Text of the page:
Sound salvation

Matisyahu’s evolving musical exploration

Matisyahu “explores the whole range of human emotions” in his music.

Matisyahu “explores the whole range of human emotions” in his music.

Photo by Nechama Leitner

Jmax Productions presents Matisyahu Saturday, Nov. 18, 8:30 p.m. Orphan opens.
Tickets: $22.50 (available at Diamond W, Blaze N J’s,
Senator Theatre517 Main St.

When Matisyahu entered the mainstream in 2004, he quickly gained attention with a seeming juxtaposition: a man mixing reggae with strong elements of his Hasidic Jewish faith. It wasn’t novelty, but it did become his niche. Yet for Matisyahu (born Matthew Miller), it was just what came naturally.

“When I was a young teenager and started smoking weed and seeing all the Old Testament references in reggae music, I started to become interested in Judaism more,” Matisyahu said during a recent phone interview. “It gave me a new perspective on what Judaism could be to me. It just felt natural to blend the two things.”

That’s exactly what he did. With a full beard and Hasidic garb, he sang and beatboxed about his faith at a fluttering pace over buoyant reggae pulses, as on his breakthrough single “King Without a Crown,” which found its way onto multiple Billboard charts, including No. 18 on the Hot 100 and No. 1 on Reggae.

Over the next few years, there were a couple of gold albums and another big single (2009’s “One Day”), and then, in 2011, Matisyahu made a change. Via a Twitter post, he revealed a picture of his clean-shaven face and explained he’d be taking his project in a new direction, a departure from his Jewish faith. The shift was met with mixed emotions; some saw it as an abandonment of Judaism, but for Matisyahu it was more of a natural transition.

“There’s always gonna be random people at shows because their girlfriend dragged them out and they heard about this Hasidic guy or ‘King Without a Crown,’ but those aren’t my fans,” Matisyahu said. “The fans that make up the core that allow me to do what I do for real, they know, they’re fans not of the ‘once-Hasidic Matisyahu’ or the ‘new Matisyahu,’ but the whole concept of a person that evolves in their lives, makes decisions, because that’s what most of them are going through in their lives.”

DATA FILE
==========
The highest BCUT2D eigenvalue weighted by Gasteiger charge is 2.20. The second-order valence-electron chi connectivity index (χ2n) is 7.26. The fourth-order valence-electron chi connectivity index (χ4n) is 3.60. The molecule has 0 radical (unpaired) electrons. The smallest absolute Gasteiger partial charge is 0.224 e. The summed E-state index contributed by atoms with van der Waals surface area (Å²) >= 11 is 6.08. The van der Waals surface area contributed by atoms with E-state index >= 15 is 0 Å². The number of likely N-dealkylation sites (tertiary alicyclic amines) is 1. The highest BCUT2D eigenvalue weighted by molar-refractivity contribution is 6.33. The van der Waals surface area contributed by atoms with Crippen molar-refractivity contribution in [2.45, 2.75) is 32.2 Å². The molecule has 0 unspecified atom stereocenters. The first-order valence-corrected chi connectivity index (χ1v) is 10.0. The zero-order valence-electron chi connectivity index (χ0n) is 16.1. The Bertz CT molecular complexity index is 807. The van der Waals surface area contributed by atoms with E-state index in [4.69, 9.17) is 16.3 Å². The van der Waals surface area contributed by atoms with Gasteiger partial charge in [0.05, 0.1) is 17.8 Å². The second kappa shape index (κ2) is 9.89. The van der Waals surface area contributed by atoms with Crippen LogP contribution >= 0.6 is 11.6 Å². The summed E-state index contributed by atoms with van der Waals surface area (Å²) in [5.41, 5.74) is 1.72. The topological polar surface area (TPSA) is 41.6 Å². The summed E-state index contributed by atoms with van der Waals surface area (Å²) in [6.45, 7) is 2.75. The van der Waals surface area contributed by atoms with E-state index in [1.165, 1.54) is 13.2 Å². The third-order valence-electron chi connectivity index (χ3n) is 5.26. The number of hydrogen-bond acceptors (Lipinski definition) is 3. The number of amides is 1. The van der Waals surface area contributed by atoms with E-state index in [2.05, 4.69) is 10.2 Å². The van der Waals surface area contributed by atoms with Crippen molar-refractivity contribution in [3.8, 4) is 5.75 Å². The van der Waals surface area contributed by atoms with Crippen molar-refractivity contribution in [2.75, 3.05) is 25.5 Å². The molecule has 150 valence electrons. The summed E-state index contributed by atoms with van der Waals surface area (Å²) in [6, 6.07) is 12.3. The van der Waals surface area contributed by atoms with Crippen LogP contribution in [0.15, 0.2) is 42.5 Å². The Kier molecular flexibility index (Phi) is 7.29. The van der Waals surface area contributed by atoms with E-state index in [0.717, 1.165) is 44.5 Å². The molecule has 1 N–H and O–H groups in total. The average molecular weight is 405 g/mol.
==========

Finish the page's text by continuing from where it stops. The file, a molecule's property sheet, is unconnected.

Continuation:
After more than a decade on the road, averaging 200 shows a year, Matisyahu has recently found himself, once again, ready for something new.

“I started to notice a trend in my music, that we started making all the songs faster and I started singing all my songs in a certain higher range, and it was all about trying to have this kind of energy on stage and lock people in,” Matisyahu said. “I’d find myself up on stage and I’m supposed to be happy and inspiring people, and I’m depressed because I’m not really being authentic to myself and the music. So I just made a decision that I’m going to change the songs.”

His live shows became more spontaneous, sometimes with some songs being cut short and others growing into 25-minute pieces with lyrics riffed into transitions between new and old songs. Those improvisations are the foundation of his newest album, Undercurrent, an exploration of deep sonic pockets, with emphasis on curiosity and mood over pop clarity. With some songs stretching as long as 10 or even 14 minutes, there’s a sense of melancholy threading through the new album. But no matter the sentiment, for Matisyahu, it’s a genuine expression—something he’s never shied away from.

“People might like it or they might not. I might have to play smaller rooms, but at the end of the day that’s what’s gonna make me happy,” Matisyahu said. “Undercurrent is the celebration. To me, it’s more like real art; it explores the whole range of human emotions. If there’s gonna be a release or a moment that’s happy, there has to be some kind of tension leading up to that. That’s what life is.”